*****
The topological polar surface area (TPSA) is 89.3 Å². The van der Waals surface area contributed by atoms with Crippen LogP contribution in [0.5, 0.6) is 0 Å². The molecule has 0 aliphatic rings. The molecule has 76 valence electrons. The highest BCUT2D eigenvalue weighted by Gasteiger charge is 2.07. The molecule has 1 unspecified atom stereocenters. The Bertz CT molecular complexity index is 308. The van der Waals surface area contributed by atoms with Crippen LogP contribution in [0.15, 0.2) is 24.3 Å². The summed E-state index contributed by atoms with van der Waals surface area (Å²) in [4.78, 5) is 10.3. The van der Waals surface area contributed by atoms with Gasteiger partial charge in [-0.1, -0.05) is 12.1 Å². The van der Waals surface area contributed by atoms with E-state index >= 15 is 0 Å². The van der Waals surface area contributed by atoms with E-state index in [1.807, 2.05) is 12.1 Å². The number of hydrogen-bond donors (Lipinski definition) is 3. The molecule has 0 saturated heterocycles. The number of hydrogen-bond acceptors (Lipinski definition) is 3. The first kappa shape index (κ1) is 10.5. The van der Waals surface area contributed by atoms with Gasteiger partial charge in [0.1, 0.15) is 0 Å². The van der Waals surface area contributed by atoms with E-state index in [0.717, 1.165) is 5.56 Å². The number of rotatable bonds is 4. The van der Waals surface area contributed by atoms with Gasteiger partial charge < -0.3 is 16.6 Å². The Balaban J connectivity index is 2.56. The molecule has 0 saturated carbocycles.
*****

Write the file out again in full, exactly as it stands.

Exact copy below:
The topological polar surface area (TPSA) is 89.3 Å². The van der Waals surface area contributed by atoms with Crippen LogP contribution in [0.5, 0.6) is 0 Å². The molecule has 0 aliphatic rings. The molecule has 76 valence electrons. The highest BCUT2D eigenvalue weighted by Gasteiger charge is 2.07. The molecule has 1 unspecified atom stereocenters. The Bertz CT molecular complexity index is 308. The van der Waals surface area contributed by atoms with Crippen LogP contribution in [0.15, 0.2) is 24.3 Å². The summed E-state index contributed by atoms with van der Waals surface area (Å²) in [4.78, 5) is 10.3. The van der Waals surface area contributed by atoms with Gasteiger partial charge in [-0.1, -0.05) is 12.1 Å². The van der Waals surface area contributed by atoms with E-state index >= 15 is 0 Å². The van der Waals surface area contributed by atoms with E-state index in [1.807, 2.05) is 12.1 Å². The number of hydrogen-bond donors (Lipinski definition) is 3. The molecule has 0 saturated heterocycles. The number of hydrogen-bond acceptors (Lipinski definition) is 3. The first kappa shape index (κ1) is 10.5. The van der Waals surface area contributed by atoms with Gasteiger partial charge in [0.1, 0.15) is 0 Å². The van der Waals surface area contributed by atoms with E-state index in [0.717, 1.165) is 5.56 Å². The number of rotatable bonds is 4. The van der Waals surface area contributed by atoms with Gasteiger partial charge < -0.3 is 16.6 Å². The Balaban J connectivity index is 2.56. The molecule has 0 saturated carbocycles.